MS: Plus, let’s be honest — one read isn’t going to turn you into Wikipedia. I’d wager that even if you’ve seen every Game of Thrones episode once, you’d still likely be just as surprised by many of the smaller scenes upon repeat viewing, despite knowing the broad strokes, you know?

JD: I think we also have to mention the reason we can even answer this question at all is that we’ve been lucky enough to see the show — traveling to New York or London and buying tickets to two different plays isn’t doable for most of the world, and for them it’s reading the script or nothing at all (at least until tour productions start). But for those hoping to get tickets and wondering whether or not to read the script beforehand — it’s true there were a handful of moments I was waiting for because I knew they were coming, but it still felt like an entirely new experience seeing it live.

MS: The experience of a play is so much more than just the delivery of a plot. Reading it in advance spoils a few act-break cliffhangers, but the play’s reveals are not its cornerstones, nor are the cameos its greatest shocks. I don’t think the script is strong enough to merit some hallowed reservation, and in reality, Cursed Child is the kind of thing you need to see twice, and most people will likely find it close to impossible to see even once, so why not curate your experience somewhere in the middle? Entering with a foundational expectation for its story lets you more fully embrace why this thing had to be on stage in the first place. Which brings us to our next question …

2. Why did it have to be on stage in the first place?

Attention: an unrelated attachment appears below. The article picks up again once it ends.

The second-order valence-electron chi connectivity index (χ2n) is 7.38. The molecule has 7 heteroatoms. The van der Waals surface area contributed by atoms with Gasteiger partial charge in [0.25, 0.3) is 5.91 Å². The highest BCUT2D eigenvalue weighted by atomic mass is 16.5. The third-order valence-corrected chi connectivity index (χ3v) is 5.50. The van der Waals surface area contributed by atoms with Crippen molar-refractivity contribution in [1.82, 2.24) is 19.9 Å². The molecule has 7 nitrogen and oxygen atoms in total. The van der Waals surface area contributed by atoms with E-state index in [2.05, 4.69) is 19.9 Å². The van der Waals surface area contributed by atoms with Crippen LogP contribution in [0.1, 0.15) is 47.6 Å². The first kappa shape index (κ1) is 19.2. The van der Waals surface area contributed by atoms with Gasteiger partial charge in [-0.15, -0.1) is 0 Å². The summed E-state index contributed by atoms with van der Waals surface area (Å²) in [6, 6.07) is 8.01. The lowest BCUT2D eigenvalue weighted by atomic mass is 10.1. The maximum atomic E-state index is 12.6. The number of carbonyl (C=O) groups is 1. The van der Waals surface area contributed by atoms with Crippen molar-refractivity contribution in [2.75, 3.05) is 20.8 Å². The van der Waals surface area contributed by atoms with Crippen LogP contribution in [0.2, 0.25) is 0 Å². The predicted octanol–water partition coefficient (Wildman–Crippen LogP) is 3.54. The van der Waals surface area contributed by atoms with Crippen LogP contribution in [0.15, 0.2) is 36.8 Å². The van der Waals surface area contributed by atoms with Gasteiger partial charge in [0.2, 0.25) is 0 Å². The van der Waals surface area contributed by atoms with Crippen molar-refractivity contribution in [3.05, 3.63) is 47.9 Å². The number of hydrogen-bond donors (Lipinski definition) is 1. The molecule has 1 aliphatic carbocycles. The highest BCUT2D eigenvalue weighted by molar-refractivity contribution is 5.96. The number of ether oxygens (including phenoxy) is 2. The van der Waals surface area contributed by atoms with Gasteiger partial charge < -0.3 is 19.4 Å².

MS: The play managed to do things I’ve either never seen realized on stage, or never seen realized so well. Not to beat the same drum, but Cursed Child isn’t as captivating for its story as for how the production handles the telling. Rowling has said over and over that this story had to be a play, and it’s not hard to understand her insistence after you’ve just relived James and Lily’s murder in shocking, silent real time. I’d even take my argument a step further and say I don’t think Cursed Child would have even existed had it not been a play. It’s definitely about the presentation and world-building through the closest thing we have to magic — stagecraft — but while all that technological innovation is fine and good, the play also wears its classic dramatic structure quite well.

JD: Yes! One hundred percent. We both mentioned the stagecraft, which really is tremendous, but the thing that makes Cursed Child so successful isn’t those effects. It’s very much structured as two separate plays, with scenes and sequences that would lose their intimacy and dramatic effect if they were put to film. (Also, I’d argue, the cliffhanger at the end of Part 1 would never work as a movie ending.)

MS: I like to say that if you’ve ever seen a serious actor on Broadway, you often wait for their Big Cry — the scene that challenges them and wrecks you, the moment they prove their craft, the most direct explanation for why they chose to do this project in the first place. That’s a casual way of talking about the earned catharsis of a character’s dramatic climax, and it’s something that the movies were far too fast and expansive to properly give to a character like Harry Potter. Cursed Child unlocks this incredibly emotional layer to these characters in pure scenes that could not have lived on film with the same breathing room and raw authenticity as what an actor could conjure up right on stage.

JD: Even if you didn’t love the plot when you read the script, seeing it performed is a whole other ballgame, and it’s because you’re seeing the story unfold on stage in front of you — getting all the intricacies of the performances from this fantastic cast (many of the London show’s original members are coming for the New York bow) in a way a film or TV series wouldn’t be able to deliver. So much of this story is rooted not in the magicness of it all, but in the relationships between these characters — Harry’s struggle to connect with Albus, the evolution of his son’s friendship with Scorpius, I could go on and on — and seeing them in this format is essential to its success.

3. Which character surprised you the most?